Skip to main content

Hammers and Nails: Technology Push Design

"We need to refine our requirements first, before we look at tools." This is a common phrase that I hear. While I sympathize with the sentiment, I think it is frequently wasteful. I suspect that we'd get to the right requirements faster by looking at tools already available in a given problem space.

Pushing the concept further, is it foolish to find a cool technology and then look for ways that that technology can apply to current problem spaces? 

What if you don't even recognize you have a problem space? Without a constant search and openness, we'll miss many serendipitous opportunities.

Here is BYU professor Larry Howell discussing this issue.

I often enjoy doing something ... that is sometimes controversial. In this approach, rather than starting with a need, you start with a new technology and you search to identify a need that it can fulfill. This second more controversial approach is called "technology push design."  
You can imagine the criticisms of this approach. It is sometimes referred as "a solution looking for a problem" or "when you have a hammer, everything looks like a nail." And there's definitely some truth to this criticism. But there are also some amazing opportunities.  
When you looks at the history of technologies that has made a significant impact on society, many of them did not start with a need. They preceded or even created the need.
For example, before smart phones, I never thought, "Gee, wouldn't it be cool to carry a powerful computer in my pocket that could make phone calls, provide hourly weather predictions, be my navigation system, carry all my scriptures, be my alarm clock and my calculator, and have access to limitless information?" Before microwave ovens no one was sitting around thinking, "Oh! Wouldn't it be convenient if I could nuke my leftovers and heat them up in 30 seconds?" No one thought that because it didn't occur to us that such a thing could even be possible.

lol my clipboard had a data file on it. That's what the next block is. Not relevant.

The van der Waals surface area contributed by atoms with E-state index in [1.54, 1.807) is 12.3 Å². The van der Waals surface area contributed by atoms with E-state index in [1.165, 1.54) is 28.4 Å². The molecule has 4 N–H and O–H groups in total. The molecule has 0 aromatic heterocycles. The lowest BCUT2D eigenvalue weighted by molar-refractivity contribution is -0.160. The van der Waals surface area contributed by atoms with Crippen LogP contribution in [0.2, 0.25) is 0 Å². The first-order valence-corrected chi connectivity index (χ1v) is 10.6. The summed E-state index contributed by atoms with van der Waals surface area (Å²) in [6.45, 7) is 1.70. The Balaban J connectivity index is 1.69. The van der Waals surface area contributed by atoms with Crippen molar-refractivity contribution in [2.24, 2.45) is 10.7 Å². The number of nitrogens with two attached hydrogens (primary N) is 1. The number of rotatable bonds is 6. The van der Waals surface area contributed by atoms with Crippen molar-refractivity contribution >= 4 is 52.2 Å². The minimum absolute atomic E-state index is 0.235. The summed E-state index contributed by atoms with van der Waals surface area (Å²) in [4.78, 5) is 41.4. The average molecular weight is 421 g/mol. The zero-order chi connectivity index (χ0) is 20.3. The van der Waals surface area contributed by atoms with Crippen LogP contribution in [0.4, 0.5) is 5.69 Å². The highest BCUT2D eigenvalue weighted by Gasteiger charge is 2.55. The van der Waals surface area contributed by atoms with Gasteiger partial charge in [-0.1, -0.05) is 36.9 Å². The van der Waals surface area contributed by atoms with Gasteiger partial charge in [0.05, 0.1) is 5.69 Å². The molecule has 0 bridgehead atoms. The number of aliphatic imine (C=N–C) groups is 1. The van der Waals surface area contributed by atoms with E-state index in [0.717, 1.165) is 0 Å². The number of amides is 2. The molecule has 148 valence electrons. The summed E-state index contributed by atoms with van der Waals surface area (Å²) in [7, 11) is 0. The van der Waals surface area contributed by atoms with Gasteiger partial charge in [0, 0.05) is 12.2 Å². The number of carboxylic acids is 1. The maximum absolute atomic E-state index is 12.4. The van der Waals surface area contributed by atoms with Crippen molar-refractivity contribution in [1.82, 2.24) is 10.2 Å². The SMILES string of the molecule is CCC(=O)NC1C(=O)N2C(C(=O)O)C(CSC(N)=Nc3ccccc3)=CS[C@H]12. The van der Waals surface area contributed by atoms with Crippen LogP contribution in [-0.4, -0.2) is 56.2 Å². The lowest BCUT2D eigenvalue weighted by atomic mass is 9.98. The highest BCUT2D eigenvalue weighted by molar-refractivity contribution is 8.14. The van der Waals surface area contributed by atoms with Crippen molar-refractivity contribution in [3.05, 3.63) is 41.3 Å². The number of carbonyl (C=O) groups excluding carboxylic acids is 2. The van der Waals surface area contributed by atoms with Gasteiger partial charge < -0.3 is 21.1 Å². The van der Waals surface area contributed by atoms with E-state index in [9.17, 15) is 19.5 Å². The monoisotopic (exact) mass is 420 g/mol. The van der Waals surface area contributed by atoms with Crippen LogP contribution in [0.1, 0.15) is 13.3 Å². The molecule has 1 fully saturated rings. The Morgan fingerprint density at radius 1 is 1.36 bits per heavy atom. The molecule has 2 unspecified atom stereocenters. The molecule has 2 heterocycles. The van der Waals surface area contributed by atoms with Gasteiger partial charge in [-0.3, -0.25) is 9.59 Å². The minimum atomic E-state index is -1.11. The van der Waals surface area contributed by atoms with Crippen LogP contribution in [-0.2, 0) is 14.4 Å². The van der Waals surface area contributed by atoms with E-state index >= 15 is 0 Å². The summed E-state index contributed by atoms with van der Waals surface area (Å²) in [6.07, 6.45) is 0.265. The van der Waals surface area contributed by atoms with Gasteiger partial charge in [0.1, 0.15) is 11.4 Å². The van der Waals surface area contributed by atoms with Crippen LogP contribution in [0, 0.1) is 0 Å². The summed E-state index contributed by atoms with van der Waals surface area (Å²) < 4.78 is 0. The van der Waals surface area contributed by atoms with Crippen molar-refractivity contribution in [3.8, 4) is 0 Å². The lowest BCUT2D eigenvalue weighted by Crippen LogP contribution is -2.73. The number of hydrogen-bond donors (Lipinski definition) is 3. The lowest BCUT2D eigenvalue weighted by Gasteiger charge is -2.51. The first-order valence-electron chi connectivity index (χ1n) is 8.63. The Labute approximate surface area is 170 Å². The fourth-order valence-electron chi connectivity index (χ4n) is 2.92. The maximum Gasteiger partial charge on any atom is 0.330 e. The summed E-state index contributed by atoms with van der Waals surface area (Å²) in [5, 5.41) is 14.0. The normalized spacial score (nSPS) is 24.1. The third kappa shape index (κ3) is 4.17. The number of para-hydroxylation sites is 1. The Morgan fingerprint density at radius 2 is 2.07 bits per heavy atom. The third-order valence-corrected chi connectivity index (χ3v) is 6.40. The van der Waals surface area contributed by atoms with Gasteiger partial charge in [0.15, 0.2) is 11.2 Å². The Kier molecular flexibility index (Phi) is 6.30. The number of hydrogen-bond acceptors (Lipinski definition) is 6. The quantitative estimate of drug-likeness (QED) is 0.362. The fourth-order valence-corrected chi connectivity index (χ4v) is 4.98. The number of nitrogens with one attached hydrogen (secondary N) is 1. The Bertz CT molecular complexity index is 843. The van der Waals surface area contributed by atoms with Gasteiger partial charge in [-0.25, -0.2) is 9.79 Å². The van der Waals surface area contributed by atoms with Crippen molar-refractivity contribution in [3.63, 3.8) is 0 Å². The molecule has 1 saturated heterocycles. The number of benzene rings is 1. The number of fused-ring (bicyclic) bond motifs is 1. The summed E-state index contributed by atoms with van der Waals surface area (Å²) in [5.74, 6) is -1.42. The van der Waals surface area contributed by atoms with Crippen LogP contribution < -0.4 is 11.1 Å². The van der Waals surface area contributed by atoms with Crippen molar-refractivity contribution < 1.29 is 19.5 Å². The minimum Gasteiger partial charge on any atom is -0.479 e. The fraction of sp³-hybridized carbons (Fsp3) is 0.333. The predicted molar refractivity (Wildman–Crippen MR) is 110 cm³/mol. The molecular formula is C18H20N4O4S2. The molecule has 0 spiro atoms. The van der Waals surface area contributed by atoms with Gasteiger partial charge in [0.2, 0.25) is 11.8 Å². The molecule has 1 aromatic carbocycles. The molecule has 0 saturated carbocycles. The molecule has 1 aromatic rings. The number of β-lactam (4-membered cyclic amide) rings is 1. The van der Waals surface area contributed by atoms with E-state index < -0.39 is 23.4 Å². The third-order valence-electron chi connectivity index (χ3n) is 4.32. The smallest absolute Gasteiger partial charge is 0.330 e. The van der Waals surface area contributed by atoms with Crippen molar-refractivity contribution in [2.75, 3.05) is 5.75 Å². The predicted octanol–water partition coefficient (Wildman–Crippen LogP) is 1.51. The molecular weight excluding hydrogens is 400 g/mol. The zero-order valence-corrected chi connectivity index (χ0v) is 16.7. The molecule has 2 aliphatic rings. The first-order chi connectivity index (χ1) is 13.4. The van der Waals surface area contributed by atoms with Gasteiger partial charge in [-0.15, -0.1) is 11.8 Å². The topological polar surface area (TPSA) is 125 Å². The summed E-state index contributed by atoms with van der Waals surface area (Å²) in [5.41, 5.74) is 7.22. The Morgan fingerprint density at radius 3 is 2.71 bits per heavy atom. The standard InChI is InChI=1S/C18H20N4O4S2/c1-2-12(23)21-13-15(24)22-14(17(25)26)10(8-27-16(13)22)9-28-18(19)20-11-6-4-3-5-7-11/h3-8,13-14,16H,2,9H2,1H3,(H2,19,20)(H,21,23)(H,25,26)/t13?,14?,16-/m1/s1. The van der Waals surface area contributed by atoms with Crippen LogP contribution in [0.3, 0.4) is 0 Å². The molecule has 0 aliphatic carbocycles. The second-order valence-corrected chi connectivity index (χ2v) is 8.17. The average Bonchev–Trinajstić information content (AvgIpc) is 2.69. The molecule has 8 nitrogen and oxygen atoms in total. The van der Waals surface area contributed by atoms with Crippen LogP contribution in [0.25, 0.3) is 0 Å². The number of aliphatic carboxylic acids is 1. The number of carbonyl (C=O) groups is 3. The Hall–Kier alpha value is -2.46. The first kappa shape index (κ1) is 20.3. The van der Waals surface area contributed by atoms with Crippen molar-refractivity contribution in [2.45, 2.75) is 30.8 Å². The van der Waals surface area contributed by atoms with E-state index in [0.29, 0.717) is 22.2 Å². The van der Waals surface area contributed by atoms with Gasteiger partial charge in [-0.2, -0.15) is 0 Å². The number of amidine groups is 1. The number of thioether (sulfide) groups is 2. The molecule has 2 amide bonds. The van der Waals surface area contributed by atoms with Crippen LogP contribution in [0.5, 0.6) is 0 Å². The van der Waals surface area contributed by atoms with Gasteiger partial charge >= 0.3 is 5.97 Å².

Many great inventions are entirely unanticipated before their creation. 

Comments

Popular posts from this blog

Making People Feel Stupid: A Cardinal Sin in Design

People will go to great lengths and inconvenience to avoid appearing or feeling stupid. A great example of when design makes a user feel stupid comes from Alan Coopers 1999 book The Inmates are Running the Asylum on page 24. Cooper is talking about the keyless entry system on his car keys.
"The large button locks the car and simultaneously arms the alarm. Pressing the button a second time disarms the alarm and unlocks the car. There is also a second smaller button labeled 'Panic.' When you press it, the car emits a quiet warble for a few seconds. If you hold it down longer, the quiet warble is replaced by the full 100-decibel blasting of the car alarm, whooping, tweeting, yowling, and declaring to everyone within a half-mile that some dolt--me--has just done something execrably stupid. What's worse, after the alarm has been triggered, the little plastic device becomes functionally inert, and further pressing of either button does nothing. The only way to stop that hon…

Strategy: Efficient or Innovative

We haven't had a refresh on our strategy direction in my office for a few years. It seems like we are frequently torn between being efficient and being innovative.

Efficient

Lower costspeed to productionminimal failuresmaximum uptime Innovative Higher costlots of failuresfreedom to pursue non-"approved" activitiesshorter attention span I'm part of an IT shop with nearly 200 services that we offer to campus and internally. I love the feeling of being innovative, but I'm concerned that our current push is to be innovative at the expense of being efficient. The result is that we can't accomplish as much near-term good for the campus because our focus is on the longer term.